Don't tell us to lay down arms, tell the Americans: Afghan Taleban to US envoy

Mr Zalmay Khalilzad, an Afghan-born US diplomat, entered a sixth round of talks with the hardline Islamist group in Qatar this week in a bid to end America's longest war.
Mr Zalmay Khalilzad, an Afghan-born US diplomat, entered a sixth round of talks with the hardline Islamist group in Qatar this week in a bid to end America's longest war.PHOTO: AFP

KABUL (REUTERS) - The US special peace envoy for Afghanistan should stop calling on Taleban militants to lay down their arms and convince the United States to end the use of force instead, the Taleban said on Friday (May 3).

Mr Zalmay Khalilzad, an Afghan-born US diplomat, entered a sixth round of talks with the hardline Islamist group in Qatar this week in a bid to end America's longest war.

"In our opening session, I underscored to the Talibs that the Afghan people, who are their brothers & sisters, want this war to end," Mr Khalilzad said in a tweet.

"It is time to put down arms, stop the violence, & embrace peace."

Taleban spokesman Zabihullah Mujahid issued a series of sharp tweets in response.

"@US4AfghanPeace (Mr Khalilzad's Twitter handle) should forget about the idea of us putting down our arms," he said.

"Instead of such fantasies, he should drive the idea home (to the US) about ending the use of force and incurring further human and financial losses for the decaying Kabul administration."

 
 
 
 

He said the US must stop repeating failed strategies while expecting different outcomes.

"It would be better if @US4AfghanPeace musters the courage to call a spade a spade, not a gardening tool & accept the current realities."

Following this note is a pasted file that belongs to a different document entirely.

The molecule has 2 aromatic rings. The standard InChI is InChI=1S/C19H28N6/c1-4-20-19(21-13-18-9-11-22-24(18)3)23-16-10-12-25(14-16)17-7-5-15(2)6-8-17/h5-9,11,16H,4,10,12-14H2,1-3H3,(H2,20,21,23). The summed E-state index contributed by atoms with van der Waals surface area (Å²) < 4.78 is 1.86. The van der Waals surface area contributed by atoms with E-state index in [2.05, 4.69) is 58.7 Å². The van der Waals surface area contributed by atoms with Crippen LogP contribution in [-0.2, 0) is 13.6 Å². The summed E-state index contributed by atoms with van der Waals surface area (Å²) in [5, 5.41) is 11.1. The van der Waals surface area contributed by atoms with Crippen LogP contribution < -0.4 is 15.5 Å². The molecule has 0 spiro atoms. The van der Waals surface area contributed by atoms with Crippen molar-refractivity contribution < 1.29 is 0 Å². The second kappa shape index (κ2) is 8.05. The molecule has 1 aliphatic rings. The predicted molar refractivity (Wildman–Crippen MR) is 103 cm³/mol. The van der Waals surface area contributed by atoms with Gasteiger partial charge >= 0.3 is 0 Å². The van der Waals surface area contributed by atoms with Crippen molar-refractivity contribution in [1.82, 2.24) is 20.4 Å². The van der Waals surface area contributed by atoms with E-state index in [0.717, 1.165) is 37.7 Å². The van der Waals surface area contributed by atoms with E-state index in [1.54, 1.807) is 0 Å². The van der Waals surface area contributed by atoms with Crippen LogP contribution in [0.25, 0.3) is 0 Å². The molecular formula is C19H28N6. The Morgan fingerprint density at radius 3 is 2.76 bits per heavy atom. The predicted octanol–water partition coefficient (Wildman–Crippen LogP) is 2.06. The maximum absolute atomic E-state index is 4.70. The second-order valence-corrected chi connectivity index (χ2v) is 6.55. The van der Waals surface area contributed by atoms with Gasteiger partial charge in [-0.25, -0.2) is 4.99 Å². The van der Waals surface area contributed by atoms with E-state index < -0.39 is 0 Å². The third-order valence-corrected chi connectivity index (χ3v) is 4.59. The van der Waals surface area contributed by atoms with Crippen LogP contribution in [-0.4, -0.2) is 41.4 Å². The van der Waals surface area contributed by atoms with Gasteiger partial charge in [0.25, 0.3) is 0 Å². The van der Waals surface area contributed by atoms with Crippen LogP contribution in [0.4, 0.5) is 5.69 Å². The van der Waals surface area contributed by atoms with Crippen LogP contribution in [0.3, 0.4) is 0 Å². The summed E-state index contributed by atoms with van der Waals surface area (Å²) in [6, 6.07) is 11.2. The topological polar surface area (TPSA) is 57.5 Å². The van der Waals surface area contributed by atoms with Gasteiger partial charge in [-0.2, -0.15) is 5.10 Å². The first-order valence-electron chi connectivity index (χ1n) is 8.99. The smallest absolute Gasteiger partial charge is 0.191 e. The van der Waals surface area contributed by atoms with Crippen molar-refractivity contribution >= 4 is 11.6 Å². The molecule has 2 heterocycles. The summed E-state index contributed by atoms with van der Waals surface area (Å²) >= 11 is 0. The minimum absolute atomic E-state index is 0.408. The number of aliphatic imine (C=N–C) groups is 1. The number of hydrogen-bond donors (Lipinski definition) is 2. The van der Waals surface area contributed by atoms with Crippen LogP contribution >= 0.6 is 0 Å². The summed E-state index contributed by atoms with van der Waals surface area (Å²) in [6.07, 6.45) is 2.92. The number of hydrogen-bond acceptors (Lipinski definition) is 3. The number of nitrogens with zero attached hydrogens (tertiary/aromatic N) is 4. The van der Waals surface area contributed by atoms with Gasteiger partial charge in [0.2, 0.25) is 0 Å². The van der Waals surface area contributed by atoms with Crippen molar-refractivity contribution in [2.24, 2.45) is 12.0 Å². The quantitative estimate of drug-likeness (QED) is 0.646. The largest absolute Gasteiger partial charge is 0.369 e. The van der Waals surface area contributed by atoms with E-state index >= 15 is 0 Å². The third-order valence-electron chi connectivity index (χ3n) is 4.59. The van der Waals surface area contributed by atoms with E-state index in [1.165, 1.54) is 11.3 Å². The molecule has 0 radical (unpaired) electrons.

Intense fighting continues across the country with the Taleban controlling or influencing more territory than at any point since their ouster at the hands of US-led troops following the Sept 11, 2001, attacks on the US.

The US has about 14,000 troops in Afghanistan as part of a Nato-led mission, known as Resolute Support, that is training and assisting the Afghan government's security forces in their battle against Taleban fighters and extremist groups such as Islamic State in Iraq and Syria (ISIS) and Al-Qaeda.

After five rounds of talks, Mr Khalilzad reported some progress towards an accord on withdrawing US troops and on how the Taleban would prevent extremists from using Afghanistan to launch attacks.

The Taleban, who refuse to talk to the Afghan government, insist that talks cannot move ahead until foreign forces leave.

"Peace will require that we find common ground on four inter-connected issues: troop withdrawal, counter-terrorism assurances, intra-Afghan dialogue & negotiations, and reduction in the violence leading to a comprehensive ceasefire," Mr Khalilzad said in his tweet.

"Nothing will be final until we agree on all four issues."